Understanding Conventional HRT
The rationale for conventional HRT is that women’s hormone levels decline with age. Replacement, therefore, should reverse troubling menopausal consequences, which include increased risk of heart attack and cancer (Wren 2009; Lenfant 2010; Lee 2010). While the original understanding of menopause and logic behind HRT were theoretically correct, modern science is showing that the true story of HRT is much more complex (Sitruk-Ware 2007).
It is impossible to isolate estrogen and progesterone from other hormones. All steroid hormones are created from cholesterol in a hormonal cascade. The first in the cascade is pregnenolone, which is subsequently converted into other hormones including dehydroepiandrosterone (DHEA), progesterone, testosterone, and various forms of estrogen. These hormones are interrelated, yet each performs unique physiological functions. Biologically sound hormone replacement should focus on a woman's total hormone balance, not only on estrogen and progesterone.
Mainstream physicians are just now beginning to recognize estrogen dominance (Turgeon 2006), a term used to characterize the relative imbalance between excess estrogen and insufficient progesterone. Estrogen dominance helps explain many of the conditions that confront modern women in Western civilization, such as fibrocystic breast disease (Kubista 1990) and cancer (Bentrem 2003; Bradlow 1995; Papaconstantinou 2000). Estrogen dominance can occur in any woman. However, perimenopausal women, who typically experience a more rapid decline in progesterone relative to estrogen, are especially at risk (Fauser 1997).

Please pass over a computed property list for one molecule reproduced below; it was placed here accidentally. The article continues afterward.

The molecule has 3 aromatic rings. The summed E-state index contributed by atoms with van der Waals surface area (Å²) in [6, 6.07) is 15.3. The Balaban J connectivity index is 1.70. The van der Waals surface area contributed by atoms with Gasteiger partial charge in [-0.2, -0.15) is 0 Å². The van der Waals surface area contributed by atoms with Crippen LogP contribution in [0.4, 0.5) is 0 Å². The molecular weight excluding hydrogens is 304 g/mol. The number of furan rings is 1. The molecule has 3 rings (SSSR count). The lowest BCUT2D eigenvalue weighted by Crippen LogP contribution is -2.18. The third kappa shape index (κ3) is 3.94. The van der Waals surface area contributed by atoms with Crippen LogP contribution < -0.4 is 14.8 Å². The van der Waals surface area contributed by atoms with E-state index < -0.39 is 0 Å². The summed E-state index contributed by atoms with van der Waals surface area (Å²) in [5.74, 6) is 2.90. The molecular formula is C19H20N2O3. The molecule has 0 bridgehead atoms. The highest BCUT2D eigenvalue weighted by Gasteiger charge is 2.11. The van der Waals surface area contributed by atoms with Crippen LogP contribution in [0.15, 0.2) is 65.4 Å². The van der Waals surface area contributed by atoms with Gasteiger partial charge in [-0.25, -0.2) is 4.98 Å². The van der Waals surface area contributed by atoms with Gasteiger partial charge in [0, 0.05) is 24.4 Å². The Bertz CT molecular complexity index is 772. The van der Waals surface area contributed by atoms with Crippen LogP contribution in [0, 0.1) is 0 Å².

Conjugated equine estrogen (CEE) is obtained from the urine of pregnant mares (horses) (Bhavnani 2003). CEE is usually given in combination with progestin, a chemical compound modified for the purpose of appearing structurally similar to natural, bioidentical progesterone. However, it is not the same. The structural differences between conjugated equine estrogen and chemical progestin as well as natural hormones are responsible for many of the adverse effects resulting from conventional HRT.
Another major problem with conventional HRT is the estrogen ratio. For example, the ratio in medications such as Premarin® is considerably different than the ratio observed naturally in a woman’s body (Wright 1999).